Monday, 14 February 2011

The Superhero of Silly Names

I'm a big baby. I find silly names extremely amusing. This is possibly because I myself have a bloody stupid name. Steven Primrose-Smith is incredibly wet, isn't it? It's hardly the name of ruthless business leader or a dashing eighteenth century explorer. Not unless the place he was dashing to explore was the Blue Peter garden. Apparently, there's a web site that will generate a porn name for you. I suppose it's useful if you're fed up of working in the bank. For a bloke it'll come up with something strong and masculine, like Hank Stallion or Alex Porkbone. Steven Primrose-Smith is as far removed from a porn name as it's possible to be. I'm not sure what sort of job goes with Primrose-Smith. A Church of England vicar maybe, or someone who embroiders poodles.

Facebook friends from my youth will wonder why I now have this name rather than the easily forgettable Steven Smith they knew from school. Did my parents get remarried or maybe I changed it? No, basically I lied to you. I've always had this silly name. Throughout my entire childhood I prevented the leaking of a truth that I suspected would have resulted in anything from mild, good natured teasing to something requiring reconstructive surgery. And as if my name wasn't silly enough, some people have managed to get it even more amusingly wrong. The seven year-old daughter of a friend of mine thought I was called Steven Steamrose-Piss.

But some people have it a lot worse than I do. Long ago I did a cycling tour of Orkney, where I picked up the regional rag. Local papers the world over have a hard time selling themselves what with there usually being no actual news to report. The headline in that evening's copy of The Orcadian screamed, "Chaos as uncollected rubbish gathers in street" accompanied by a photo of three lonely bin bags in a scene that looked entirely unchaotic. More amusing than this was a photo on page 5 of a local lady's recent birthday gathering. Just as Tony Blackburn's surname originates from a northern mill town, other places become surnames too. Unfortunately, in Orkney there's a village called Twatt. You can see where I'm going with this. Being saddled with such a surname is unlucky enough, but you wouldn't thank your parents if they then christened you Violet. Happy birthday, you poor lass.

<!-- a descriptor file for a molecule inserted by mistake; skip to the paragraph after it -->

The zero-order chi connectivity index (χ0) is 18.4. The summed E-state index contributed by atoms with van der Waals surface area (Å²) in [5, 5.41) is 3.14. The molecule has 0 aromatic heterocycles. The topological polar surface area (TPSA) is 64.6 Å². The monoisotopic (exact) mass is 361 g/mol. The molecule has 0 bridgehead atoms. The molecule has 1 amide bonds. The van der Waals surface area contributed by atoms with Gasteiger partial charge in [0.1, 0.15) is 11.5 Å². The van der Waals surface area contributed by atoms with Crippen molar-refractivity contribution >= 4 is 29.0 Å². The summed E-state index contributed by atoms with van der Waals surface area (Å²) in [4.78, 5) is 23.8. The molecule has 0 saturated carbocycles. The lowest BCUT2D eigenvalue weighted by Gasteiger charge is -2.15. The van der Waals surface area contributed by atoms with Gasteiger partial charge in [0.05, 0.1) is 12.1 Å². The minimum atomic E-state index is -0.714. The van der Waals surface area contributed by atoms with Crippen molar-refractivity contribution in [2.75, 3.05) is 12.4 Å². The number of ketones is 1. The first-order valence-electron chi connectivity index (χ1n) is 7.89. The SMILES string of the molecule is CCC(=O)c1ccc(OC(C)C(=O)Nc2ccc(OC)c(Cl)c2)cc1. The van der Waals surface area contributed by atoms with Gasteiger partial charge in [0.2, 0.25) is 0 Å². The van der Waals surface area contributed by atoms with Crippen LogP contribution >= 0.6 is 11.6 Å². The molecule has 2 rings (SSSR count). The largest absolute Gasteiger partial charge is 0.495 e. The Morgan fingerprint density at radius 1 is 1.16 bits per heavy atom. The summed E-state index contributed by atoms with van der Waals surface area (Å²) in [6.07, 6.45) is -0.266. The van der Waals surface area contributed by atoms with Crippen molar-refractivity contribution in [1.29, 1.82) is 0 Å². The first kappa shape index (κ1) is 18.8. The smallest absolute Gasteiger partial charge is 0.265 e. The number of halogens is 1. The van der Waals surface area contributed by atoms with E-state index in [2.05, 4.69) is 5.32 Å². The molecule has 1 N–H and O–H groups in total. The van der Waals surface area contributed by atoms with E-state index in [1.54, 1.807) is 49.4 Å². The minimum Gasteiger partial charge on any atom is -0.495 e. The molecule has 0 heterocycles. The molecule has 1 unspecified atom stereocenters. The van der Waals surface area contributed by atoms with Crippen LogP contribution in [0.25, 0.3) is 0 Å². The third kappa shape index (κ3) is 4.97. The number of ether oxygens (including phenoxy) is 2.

Jump forward a few years and I took my silly name research international. In 1996 I got a job in Austria. On my first evening in Graz, in a company apartment with no telly or radio, while waiting for my gear to arrive from the UK, I got bored. This was the sort of crippling ennui that causes you to get creative with alternative sources of amusement. All I had to read in my spartan flat was a local telephone directory. Now, I have to admit to something I'm not particularly proud of, and I apologise right now to any Austrian or German reading this, but I did what you'd expect any Englishman to do in such a situation and decided to see how many Hitlers lived in my area. I'm not exactly sure what I was going to do with this information. It's not like I was planning a putsch or anything. As it turned out there weren't any. I was later told that, for reasons of personal safety, all the Hitlers had been allowed to change their names after the war. I think this was probably a wise move. I suspect the mild, good natured teasing might have become unbearable.